-by Rick Sanger, owner of ShiroBliss LLC
“Problems are opportunities,” they say. Perhaps it is true, because the “opportunities” for learning presented by developing the ShiroBliss machine have led me deeper into my own community – and to meeting people who have been real gifts in my life. So when I found out that Dave had cancer, it really saddened my heart. I met Dave two years ago looking for help with the metalwork I was handcrafting for the Shirobliss. Dave owns a wrought iron shop in Grass Valley, California. Just a couple miles from my home. The day I visited him for the first time, I stepped over some scrap metal and shielded my eyes from an arc welder as I made my way toward the open bay of his shop. It was the kind of place where you meet men with hard-used hands wearing blue stained coveralls. Guys who have seen it all. Guys who over the years have learned their trade the hard way – by doing it over and over. Guys who chuckle when they see the ways the rest of us have messed up in trying to do what they do so well. So I steeled myself, ready for the “nice try but better leave that to the professionals” kind of advice.
The bowl I was carrying caught Dave’s attention right away… a shirodhara bowl with a copper tube soldered into a hole in the center. As I approached him he continued to stare at it and casually said, “now that’s unusual.” I handed it to him and started to explain what it was for and why I made it like I made it. His employee put down a grinder and came over to join us and have a look. Dave’s lips were tight and drawn, and he just kept turning the bowl over and over until I ran out of things to say. I had no idea what was going through his mind… was he formulating a list of how he could do it better? I certainly hoped so, cause I knew a REAL metal worker would have many ways to improve what I had tried to do.
He kept looking at the bowl – examining it from every angle. I stayed silent as long as I could (that’s hard!) and finally offered to show him some other parts that I’d brought with me. The suggestion raised him a little from his quasi- trance. We walked over to my car and I showed him the ShiroBliss and handed him an early version of the armature. That’s when he finally looked at me. He looked at me as if to say “now just stop.” With the bowl in one hand and the armature in the other, he looked at me through the smallest openings of his eyelids… and spoke very slowly. It was like there was something big that needed to come out. He looked at me in a way that held me in place – to get me to… Listen. Very. Carefully.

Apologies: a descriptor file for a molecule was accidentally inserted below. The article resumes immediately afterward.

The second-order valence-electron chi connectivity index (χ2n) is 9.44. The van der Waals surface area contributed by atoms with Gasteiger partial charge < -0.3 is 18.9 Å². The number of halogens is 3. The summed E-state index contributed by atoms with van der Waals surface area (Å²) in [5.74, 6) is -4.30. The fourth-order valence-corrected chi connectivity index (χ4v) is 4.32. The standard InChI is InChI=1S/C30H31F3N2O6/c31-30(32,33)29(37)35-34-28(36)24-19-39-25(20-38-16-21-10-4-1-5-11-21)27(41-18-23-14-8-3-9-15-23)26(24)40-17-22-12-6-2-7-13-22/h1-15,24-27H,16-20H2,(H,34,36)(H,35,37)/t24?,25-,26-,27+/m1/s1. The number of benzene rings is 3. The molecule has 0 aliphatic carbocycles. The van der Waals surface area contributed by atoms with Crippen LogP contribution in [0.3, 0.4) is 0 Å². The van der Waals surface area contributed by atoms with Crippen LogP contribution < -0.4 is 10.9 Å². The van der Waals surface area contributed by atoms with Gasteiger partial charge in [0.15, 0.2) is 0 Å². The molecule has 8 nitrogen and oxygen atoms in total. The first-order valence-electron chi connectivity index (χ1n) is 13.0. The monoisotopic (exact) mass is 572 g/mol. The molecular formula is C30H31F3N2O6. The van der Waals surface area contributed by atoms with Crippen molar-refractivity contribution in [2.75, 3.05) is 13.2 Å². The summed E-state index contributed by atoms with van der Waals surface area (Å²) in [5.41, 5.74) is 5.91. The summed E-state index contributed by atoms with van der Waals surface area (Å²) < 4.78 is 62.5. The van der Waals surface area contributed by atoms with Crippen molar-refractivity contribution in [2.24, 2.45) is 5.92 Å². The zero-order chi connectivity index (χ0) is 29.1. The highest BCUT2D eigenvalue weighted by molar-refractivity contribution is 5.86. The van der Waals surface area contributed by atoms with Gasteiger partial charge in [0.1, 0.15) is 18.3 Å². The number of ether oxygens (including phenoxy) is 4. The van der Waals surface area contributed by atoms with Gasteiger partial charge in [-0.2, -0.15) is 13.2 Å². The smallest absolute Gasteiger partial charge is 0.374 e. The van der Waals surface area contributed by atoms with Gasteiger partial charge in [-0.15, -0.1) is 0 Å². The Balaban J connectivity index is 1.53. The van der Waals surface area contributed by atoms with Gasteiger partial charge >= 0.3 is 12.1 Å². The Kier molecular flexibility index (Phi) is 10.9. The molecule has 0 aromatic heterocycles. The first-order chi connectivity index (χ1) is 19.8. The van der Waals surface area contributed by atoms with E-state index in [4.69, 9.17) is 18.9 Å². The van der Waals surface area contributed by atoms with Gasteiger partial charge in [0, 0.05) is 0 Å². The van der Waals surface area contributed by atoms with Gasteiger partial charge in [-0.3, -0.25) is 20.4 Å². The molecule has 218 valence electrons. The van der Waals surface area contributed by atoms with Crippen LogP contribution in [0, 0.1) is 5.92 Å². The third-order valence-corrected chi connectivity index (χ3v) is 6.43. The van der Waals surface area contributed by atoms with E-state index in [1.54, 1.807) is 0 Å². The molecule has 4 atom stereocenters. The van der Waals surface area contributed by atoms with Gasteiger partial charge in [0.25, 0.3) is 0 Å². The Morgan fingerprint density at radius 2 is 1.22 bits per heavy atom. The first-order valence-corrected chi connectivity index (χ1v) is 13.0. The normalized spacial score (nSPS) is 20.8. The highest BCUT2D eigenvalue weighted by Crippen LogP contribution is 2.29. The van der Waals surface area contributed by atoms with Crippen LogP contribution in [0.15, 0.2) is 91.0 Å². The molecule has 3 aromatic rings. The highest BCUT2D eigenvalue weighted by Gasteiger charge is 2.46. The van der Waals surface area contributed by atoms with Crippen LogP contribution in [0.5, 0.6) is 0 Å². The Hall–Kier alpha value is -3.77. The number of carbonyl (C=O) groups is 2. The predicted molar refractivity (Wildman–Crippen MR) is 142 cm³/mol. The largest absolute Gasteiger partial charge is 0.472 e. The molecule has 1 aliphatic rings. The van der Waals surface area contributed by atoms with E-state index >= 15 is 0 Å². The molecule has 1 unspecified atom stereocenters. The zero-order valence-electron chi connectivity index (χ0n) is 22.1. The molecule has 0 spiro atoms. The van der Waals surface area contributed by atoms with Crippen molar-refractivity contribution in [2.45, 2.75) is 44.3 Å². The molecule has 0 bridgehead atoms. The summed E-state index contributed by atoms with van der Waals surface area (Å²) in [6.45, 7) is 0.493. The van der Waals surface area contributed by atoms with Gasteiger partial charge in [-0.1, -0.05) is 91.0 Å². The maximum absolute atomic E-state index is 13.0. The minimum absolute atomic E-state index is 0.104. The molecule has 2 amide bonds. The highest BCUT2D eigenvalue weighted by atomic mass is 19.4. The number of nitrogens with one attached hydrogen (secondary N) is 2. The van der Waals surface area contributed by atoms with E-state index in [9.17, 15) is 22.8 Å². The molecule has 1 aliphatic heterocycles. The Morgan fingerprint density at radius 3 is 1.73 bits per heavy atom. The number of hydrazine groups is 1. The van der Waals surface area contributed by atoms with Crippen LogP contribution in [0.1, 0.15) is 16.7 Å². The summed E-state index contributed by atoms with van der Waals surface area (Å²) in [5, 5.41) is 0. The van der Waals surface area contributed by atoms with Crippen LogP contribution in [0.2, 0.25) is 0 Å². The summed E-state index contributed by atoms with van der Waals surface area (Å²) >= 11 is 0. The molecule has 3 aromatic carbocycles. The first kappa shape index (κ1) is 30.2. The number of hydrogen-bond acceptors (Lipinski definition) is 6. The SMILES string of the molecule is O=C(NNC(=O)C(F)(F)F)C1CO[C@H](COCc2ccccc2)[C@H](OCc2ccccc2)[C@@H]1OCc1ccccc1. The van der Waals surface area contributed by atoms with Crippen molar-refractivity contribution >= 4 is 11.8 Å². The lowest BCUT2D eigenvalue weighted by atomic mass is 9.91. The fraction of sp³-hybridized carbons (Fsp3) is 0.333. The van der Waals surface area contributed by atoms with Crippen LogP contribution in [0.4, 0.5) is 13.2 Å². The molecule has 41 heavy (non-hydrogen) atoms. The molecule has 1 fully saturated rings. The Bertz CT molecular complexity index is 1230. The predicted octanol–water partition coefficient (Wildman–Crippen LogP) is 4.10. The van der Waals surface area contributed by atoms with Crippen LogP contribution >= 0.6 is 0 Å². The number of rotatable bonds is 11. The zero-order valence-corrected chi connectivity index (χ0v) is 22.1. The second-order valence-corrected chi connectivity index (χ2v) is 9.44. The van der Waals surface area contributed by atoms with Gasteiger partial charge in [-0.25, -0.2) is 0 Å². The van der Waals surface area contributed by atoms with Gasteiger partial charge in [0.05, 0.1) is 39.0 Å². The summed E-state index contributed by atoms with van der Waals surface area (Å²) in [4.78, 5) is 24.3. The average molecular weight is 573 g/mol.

“Some things are done for money…” he was taking his time choosing his words. “…and then there is something like this.” Time slowed a little. “This.” He looked at the parts in his hands. “The level of creativity, of skill, of attention… I couldn’t find someone…” He looked at me again. “You built this with a vision of the smile of a satisfied customer. You built this knowing the effect it would have on the person receiving the oil treatment. You can’t buy something like this. I’ve never seen anything like it.”
… I was completely unprepared for his words… and a little stunned. I didn’t know what to say. He kept talking and I realized that he was trying to tell me something profound and meaningful. Trying to teach me something. And it was just the something that I had been struggling with over the past few months in the whole process of creating the machine – but didn’t know it. He was talking about value – about valuing myself and my work because I value the customer. Suddenly, he was the mentor. The master teaching the student something that the student didn’t even know he needed to learn.
Of course this endeared me to the man! Whenever I deliver parts for him to craft, I try to learn a little more about him.
Most recently, I was working with him well after closing. His employee hadn’t been able to finish the parts I needed on time – so Dave was going to take up the slack. I was concerned. Just a few days earlier, because of his chemotherapy treatment, he could hardly finish 3 slow sentences before having to wait out pain surges. And he was going to work, I asked myself?! But Dave loves his work, and despite being over 70 years old, he can’t stand not to be there. He says it keeps him going.
I sat with him that night, handing him tools. I talked with him, asking questions about life and about cancer. He told me that he was amazed and grateful at how his sickness had brought his kids and step kids together – how his big family had been united like never before. He said, quite seriously, “If all it took for to happen this was a little pain, than it was worth it.”
I let out a disbelieving shout – put my hand on his shoulder and with mixed amazement, incredulity and amusement, proclaimed “Spoken like a true father!!” But to myself I was thinking… “Spoken like a saint.”